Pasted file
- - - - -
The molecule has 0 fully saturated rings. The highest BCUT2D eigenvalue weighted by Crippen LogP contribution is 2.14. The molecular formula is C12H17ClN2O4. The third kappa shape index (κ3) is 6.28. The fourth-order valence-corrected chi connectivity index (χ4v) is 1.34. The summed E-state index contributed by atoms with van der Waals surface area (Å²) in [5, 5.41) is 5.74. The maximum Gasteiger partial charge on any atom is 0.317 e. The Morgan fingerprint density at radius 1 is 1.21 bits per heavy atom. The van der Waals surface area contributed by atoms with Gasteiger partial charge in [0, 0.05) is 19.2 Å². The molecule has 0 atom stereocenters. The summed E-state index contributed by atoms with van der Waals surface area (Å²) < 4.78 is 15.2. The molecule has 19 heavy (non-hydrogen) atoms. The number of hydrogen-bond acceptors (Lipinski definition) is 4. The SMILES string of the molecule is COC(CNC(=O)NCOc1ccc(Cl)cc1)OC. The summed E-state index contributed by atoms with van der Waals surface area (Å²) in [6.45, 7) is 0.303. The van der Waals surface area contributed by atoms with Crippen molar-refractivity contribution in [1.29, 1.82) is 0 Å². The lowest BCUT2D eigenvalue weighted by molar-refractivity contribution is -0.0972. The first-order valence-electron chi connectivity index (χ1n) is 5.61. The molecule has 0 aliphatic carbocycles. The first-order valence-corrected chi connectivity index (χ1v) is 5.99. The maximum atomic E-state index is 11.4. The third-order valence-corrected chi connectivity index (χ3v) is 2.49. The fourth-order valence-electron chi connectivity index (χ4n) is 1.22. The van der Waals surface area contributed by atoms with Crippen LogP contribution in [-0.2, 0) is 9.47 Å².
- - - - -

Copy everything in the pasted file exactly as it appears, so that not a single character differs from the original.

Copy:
The molecule has 0 fully saturated rings. The highest BCUT2D eigenvalue weighted by Crippen LogP contribution is 2.14. The molecular formula is C12H17ClN2O4. The third kappa shape index (κ3) is 6.28. The fourth-order valence-corrected chi connectivity index (χ4v) is 1.34. The summed E-state index contributed by atoms with van der Waals surface area (Å²) in [5, 5.41) is 5.74. The maximum Gasteiger partial charge on any atom is 0.317 e. The Morgan fingerprint density at radius 1 is 1.21 bits per heavy atom. The van der Waals surface area contributed by atoms with Gasteiger partial charge in [0, 0.05) is 19.2 Å². The molecule has 0 atom stereocenters. The summed E-state index contributed by atoms with van der Waals surface area (Å²) < 4.78 is 15.2. The molecule has 19 heavy (non-hydrogen) atoms. The number of hydrogen-bond acceptors (Lipinski definition) is 4. The SMILES string of the molecule is COC(CNC(=O)NCOc1ccc(Cl)cc1)OC. The summed E-state index contributed by atoms with van der Waals surface area (Å²) in [6.45, 7) is 0.303. The van der Waals surface area contributed by atoms with Crippen molar-refractivity contribution in [1.29, 1.82) is 0 Å². The lowest BCUT2D eigenvalue weighted by molar-refractivity contribution is -0.0972. The first-order valence-electron chi connectivity index (χ1n) is 5.61. The molecule has 0 aliphatic carbocycles. The first-order valence-corrected chi connectivity index (χ1v) is 5.99. The maximum atomic E-state index is 11.4. The third-order valence-corrected chi connectivity index (χ3v) is 2.49. The fourth-order valence-electron chi connectivity index (χ4n) is 1.22. The van der Waals surface area contributed by atoms with Crippen LogP contribution in [-0.2, 0) is 9.47 Å².